Typically, this time of year, a long day at the office for most K Streeters would consist of hopping from a holiday fete to a fundraiser to a client soiree. But the city’s influence-peddlers have had little time to enjoy wassail as health care inches closer to the finish line and Members try to wrap up other legislative priorities before year’s end.
“People are absolutely exhausted down here, and they are really ready for this to be over with,— groaned veteran lobbyist Rich Gold of Holland & Knight. “I don’t think I’ve worked this hard in my entire career.—
This year’s downtown holiday gatherings have been less about cutting loose and more about making a quick appearance before returning to work to burn the midnight oil to attend to the constant pressure of keeping up-to-date on the latest in health care reform, the financial services regulatory overhaul and the year-end spending bills, according to several lobbyists.
“It’s been nights, weekends, holidays,— one Democratic lobbyist said of his work schedule. “Because there are several significant and complicated agenda items in play, people are feeling vulnerable and unsure about outcomes, so they want people to tell them every 20 seconds what is going on.—
“We are like Bloomberg with our own updates monitoring the political stock market,— he quipped.
Alex Vogel of Mehlman Vogel Castagnetti agrees that the pace has been unrelenting.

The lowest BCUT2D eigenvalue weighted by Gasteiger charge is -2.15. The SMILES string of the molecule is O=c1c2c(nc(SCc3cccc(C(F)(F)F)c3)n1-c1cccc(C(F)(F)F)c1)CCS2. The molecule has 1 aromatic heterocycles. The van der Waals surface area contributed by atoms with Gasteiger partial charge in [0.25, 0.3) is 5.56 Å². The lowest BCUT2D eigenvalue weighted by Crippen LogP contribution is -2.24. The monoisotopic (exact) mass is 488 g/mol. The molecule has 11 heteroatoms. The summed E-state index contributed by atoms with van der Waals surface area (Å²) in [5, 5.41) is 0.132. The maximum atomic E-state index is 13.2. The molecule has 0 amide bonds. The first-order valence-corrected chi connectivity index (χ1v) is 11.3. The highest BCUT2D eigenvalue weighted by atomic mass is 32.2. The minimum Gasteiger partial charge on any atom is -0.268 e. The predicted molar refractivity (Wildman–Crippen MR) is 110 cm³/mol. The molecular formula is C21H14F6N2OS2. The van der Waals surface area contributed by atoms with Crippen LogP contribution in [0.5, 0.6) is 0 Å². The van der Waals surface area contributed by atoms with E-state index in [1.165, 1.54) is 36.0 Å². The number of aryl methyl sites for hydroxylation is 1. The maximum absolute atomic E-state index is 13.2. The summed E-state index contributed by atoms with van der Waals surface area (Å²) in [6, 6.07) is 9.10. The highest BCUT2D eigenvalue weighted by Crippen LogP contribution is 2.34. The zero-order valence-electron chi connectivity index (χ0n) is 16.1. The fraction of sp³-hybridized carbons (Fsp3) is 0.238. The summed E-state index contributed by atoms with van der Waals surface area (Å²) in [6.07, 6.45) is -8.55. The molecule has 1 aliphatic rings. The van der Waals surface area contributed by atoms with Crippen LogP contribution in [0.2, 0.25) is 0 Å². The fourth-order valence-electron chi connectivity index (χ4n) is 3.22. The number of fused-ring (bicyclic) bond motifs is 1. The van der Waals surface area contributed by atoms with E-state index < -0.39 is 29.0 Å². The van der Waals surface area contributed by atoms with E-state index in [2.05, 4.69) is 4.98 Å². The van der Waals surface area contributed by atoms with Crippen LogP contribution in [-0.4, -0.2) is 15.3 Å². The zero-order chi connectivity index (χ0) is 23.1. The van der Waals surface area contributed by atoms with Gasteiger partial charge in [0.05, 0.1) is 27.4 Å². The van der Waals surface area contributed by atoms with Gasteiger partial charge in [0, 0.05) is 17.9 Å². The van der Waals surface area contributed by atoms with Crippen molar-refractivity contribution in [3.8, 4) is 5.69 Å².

“It’s been exceptionally busy all year,— Vogel said, noting that in previous Congresses there was an up-and-down swing in activity.
Lobbyists said they expected a busy year with the new Obama administration. But the push to get massive reform packages finished in one Congress has caused a lobbying frenzy on three fronts — health care, financial services, and energy and environment.
Massive reform packages usually take multiple Congresses before they are enacted. For example, both bankruptcy and telecom reform bills cycled through multiple Congresses before being signed into law.
“Just the idea that we are where we are on health care just gives you a sense of why it’s been so busy,— Vogel said.
Health care lobbyists, in particular, have been burning the candle at both ends, trying to get sponsors for amendments and also keeping appraised of the closed-door negotiating sessions happening on the Hill.
“It’s so close to the end that in addition to being busy, there’s a certain amount of anxiety knowing that decisions are being made behind closed doors,— one health care consultant said.
As Democrats try to find unity to pass legislation, several lobbyists said their holiday plans remain in flux.
Lobby shops expected to close next week could now be open without support staff. And the week between Christmas and New Year’s, typically considered a safe time for out-of-town getaways, is also in jeopardy of being consumed by health care.
“We are all still assuming they might not be in that week, but even if they aren’t in, it doesn’t mean we won’t need to work,— the health care consultant said.
With health care reform turning into a never-ending marathon that threatens long-planned vacations and family gatherings, some lobbyists, like Andy Rosenberg of Ogilvy Government Relations, say they are still maintaining their good cheer.
Rosenberg spent last week multitasking, keeping his eye on health care reform while staying up late baking goodies for his annual holiday party.
Rosenberg is in it for the long haul. He predicts Congress will be working through the holidays and well into January.
“The smart money has always been that they would press up against every deadline imaginable,— Rosenberg said. “I imagine we’ll be working right up until the State of the Union.—